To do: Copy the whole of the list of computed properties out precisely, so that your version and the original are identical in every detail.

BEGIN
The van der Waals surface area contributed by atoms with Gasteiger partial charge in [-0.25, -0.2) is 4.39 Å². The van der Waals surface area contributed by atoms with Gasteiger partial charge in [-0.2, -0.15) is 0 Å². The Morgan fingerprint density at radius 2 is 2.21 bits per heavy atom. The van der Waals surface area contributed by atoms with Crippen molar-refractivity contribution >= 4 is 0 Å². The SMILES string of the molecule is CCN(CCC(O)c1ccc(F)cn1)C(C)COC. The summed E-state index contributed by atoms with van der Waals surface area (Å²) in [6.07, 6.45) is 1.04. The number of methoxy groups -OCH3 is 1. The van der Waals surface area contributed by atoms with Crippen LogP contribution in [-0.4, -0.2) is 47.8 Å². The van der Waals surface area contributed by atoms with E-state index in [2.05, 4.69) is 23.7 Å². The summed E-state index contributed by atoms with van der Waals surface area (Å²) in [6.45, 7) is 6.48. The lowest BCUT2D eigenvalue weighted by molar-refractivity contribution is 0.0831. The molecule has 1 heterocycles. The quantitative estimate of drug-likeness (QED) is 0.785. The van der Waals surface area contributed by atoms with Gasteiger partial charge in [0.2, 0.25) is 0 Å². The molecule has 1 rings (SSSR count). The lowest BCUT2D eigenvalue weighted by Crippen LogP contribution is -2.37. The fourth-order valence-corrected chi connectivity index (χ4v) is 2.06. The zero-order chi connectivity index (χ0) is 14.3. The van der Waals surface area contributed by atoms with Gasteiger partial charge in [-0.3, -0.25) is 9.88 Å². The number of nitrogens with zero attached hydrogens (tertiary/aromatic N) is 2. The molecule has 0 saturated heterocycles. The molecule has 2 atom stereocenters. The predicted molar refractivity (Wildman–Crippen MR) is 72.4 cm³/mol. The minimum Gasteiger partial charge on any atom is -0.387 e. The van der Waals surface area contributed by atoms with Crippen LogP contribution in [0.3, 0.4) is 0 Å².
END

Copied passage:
The van der Waals surface area contributed by atoms with Gasteiger partial charge in [-0.25, -0.2) is 4.39 Å². The van der Waals surface area contributed by atoms with Gasteiger partial charge in [-0.2, -0.15) is 0 Å². The Morgan fingerprint density at radius 2 is 2.21 bits per heavy atom. The van der Waals surface area contributed by atoms with Crippen molar-refractivity contribution >= 4 is 0 Å². The SMILES string of the molecule is CCN(CCC(O)c1ccc(F)cn1)C(C)COC. The summed E-state index contributed by atoms with van der Waals surface area (Å²) in [6.07, 6.45) is 1.04. The number of methoxy groups -OCH3 is 1. The van der Waals surface area contributed by atoms with Crippen LogP contribution in [-0.4, -0.2) is 47.8 Å². The van der Waals surface area contributed by atoms with E-state index in [2.05, 4.69) is 23.7 Å². The summed E-state index contributed by atoms with van der Waals surface area (Å²) in [6.45, 7) is 6.48. The lowest BCUT2D eigenvalue weighted by molar-refractivity contribution is 0.0831. The molecule has 1 heterocycles. The quantitative estimate of drug-likeness (QED) is 0.785. The van der Waals surface area contributed by atoms with Gasteiger partial charge in [0.2, 0.25) is 0 Å². The molecule has 1 rings (SSSR count). The lowest BCUT2D eigenvalue weighted by Crippen LogP contribution is -2.37. The fourth-order valence-corrected chi connectivity index (χ4v) is 2.06. The zero-order chi connectivity index (χ0) is 14.3. The van der Waals surface area contributed by atoms with Gasteiger partial charge in [-0.3, -0.25) is 9.88 Å². The number of nitrogens with zero attached hydrogens (tertiary/aromatic N) is 2. The molecule has 0 saturated heterocycles. The molecule has 2 atom stereocenters. The predicted molar refractivity (Wildman–Crippen MR) is 72.4 cm³/mol. The minimum Gasteiger partial charge on any atom is -0.387 e. The van der Waals surface area contributed by atoms with Crippen LogP contribution in [0.3, 0.4) is 0 Å².